Provider Credit Balances Under the Microscope:  Increased Enforcement Means Need to Review Credit Balance Procedures


On December 10, 2021 a hospital in Illinois made the news when it was reported that Gibson Area Hospital had agreed to pay $292,000 to settle False Claims Act (“FCA”) allegations of failing to return overpayments received from Medicare, Medicaid, and other federal healthcare programs. Gibson City hospital to pay $292,000 to settle claims of Medicare fraud | Courts-police-fire |  The government alleged the hospital retained overpayments for various reasons, including overpayments that were:  under $10, over a year old, duplicate payments, payments improperly applied to other claims, and/or overpayments that were not requested to be returned by payors at least three times. 

In addition to this recent FCA settlement, State Medicaid Recovery Audit Contractors (“RACs”) around the country are routinely conducting credit balance audits.  As just one example, one of the stated projects of the newly appointed RAC for South Carolina is to conduct credit balance audits.  (2021-4-6) Medicaid Bulletin HMS RAC and CBA Contract FINAL.pdf (  This trend towards increased enforcement and oversight is a reminder that the correct handling of payor and patient credit balances is a burdensome but necessary undertaking. 

What is a Credit Balance?  The Centers for Medicare and Medicaid Services (“CMS”) defines the term “credit balance” concisely as “an improper or excess payment made to a provider as the result of patient billing or claims processing errors.”  CMS-838 Medicare Credit Balance Report

Credit balances can arise in many ways.  Examples of credit balances include instances where:

  • A provider is overpaid for the same service because of multiple payments by insurers and/or the patient
  • A provider is paid for services planned but not performed or for non-covered services
  • A provider is overpaid because of errors made in calculating a beneficiary deductible and/or coinsurance
  • A patient is owed a refund 

What Steps Can a Provider Take to Tighten Payor Credit Balance Processes?  Consider conducting a review of your payment processes, from receipt to overpayment policies to exceptions to overpayment processing procedures.  Look for indications that you may be retaining overpayments improperly such as the following:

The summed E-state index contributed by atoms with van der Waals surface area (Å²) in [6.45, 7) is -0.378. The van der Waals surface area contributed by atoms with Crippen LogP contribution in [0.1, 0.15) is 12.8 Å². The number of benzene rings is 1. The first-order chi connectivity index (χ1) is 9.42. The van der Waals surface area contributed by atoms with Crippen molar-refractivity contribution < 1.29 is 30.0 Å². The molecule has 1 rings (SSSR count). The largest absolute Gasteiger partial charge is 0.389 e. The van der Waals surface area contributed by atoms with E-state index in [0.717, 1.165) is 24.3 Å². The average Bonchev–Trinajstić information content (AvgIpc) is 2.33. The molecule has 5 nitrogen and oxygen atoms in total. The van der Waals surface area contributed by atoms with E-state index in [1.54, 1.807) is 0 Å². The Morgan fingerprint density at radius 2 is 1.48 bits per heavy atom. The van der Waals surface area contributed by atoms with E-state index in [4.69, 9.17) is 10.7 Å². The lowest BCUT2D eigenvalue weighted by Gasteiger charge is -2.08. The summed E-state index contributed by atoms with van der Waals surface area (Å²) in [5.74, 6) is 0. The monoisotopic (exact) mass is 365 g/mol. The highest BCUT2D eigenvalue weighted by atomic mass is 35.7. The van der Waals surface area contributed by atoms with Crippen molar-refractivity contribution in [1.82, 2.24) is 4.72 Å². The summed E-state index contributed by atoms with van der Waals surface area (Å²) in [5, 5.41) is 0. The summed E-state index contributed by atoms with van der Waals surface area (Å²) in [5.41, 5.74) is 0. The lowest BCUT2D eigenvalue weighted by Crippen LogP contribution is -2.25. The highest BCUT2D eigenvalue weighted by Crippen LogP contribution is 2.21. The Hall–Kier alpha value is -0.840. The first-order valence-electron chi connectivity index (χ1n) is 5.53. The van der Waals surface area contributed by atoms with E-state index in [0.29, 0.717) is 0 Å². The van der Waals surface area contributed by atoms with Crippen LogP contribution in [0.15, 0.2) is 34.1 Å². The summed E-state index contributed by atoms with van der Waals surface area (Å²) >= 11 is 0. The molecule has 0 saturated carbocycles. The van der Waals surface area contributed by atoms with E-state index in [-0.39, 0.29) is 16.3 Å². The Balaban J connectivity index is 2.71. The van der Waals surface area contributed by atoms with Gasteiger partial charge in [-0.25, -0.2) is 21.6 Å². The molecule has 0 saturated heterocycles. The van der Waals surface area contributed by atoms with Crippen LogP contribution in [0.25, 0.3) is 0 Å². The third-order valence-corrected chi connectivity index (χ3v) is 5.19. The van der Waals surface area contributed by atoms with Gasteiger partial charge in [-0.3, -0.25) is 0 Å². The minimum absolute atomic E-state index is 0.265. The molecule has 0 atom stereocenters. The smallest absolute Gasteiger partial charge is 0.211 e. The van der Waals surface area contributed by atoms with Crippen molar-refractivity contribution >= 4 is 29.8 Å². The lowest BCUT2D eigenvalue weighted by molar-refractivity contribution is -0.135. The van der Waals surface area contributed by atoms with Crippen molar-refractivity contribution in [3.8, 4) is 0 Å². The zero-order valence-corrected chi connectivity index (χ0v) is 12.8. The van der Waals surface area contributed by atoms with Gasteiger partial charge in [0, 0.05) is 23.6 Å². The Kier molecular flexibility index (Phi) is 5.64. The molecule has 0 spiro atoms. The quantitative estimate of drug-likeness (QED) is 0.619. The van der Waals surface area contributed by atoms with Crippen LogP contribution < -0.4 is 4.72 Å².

• Credits under a certain monetary threshold are not returned
    • Fix: Although burdensome, all overpayments should be returned
  • Credits over a certain age are not returned
    • Fix: Although burdensome, all overpayments should be returned
  • Multiple payors and/or the patient pays the claims for the same service
    • Fix: A provider must take the time to return amounts overpaid instead of keeping all the payments
  • The payor has not requested a refund
    • It is the provider’s obligation to return overpayments it identifies – the payor does not need to request the return of an overpayment 

What About Patient Credit Balances?  This article mainly covers amounts that need to be refunded to payors, but careful attention also needs to be made to patient credit balances.  All patient balances either need to be returned to the patient or, if reasonable efforts to return the overpayment fail, the overpayment amount eventually needs to be remitted to the State as part of State unclaimed property processes.  The South Carolina Unclaimed Property program is linked here an example of a State Program: Unclaimed Property Reporting For Businesses - SC Office of the State Treasurer

Running a tightly compliant credit balance program is complicated and can be burdensome.  Let us know if Nexsen Pruet can help you analyze your credit balance processes in order to stave off enforcement audits and investigations.

This is an article from a series on Effectively Responding to Payor Audits & Program Integrity Investigations.  Topics in this series include practical advice and legal developments for providers defending payor audits and investigations, plus articles concerning current audit and investigation targets and the various types of auditors reviewing claims and conducting investigations.  The Series covers topics of interest to all providers of health care services, including hospitals, hospices, home health agencies, skilled nursing facilities, DME suppliers, clinical laboratories, pharmacies, FQHCs, RHCs, ASCs, community mental health centers, physicians, therapists, and other health care facilities, entities, practitioners, and clinicians.

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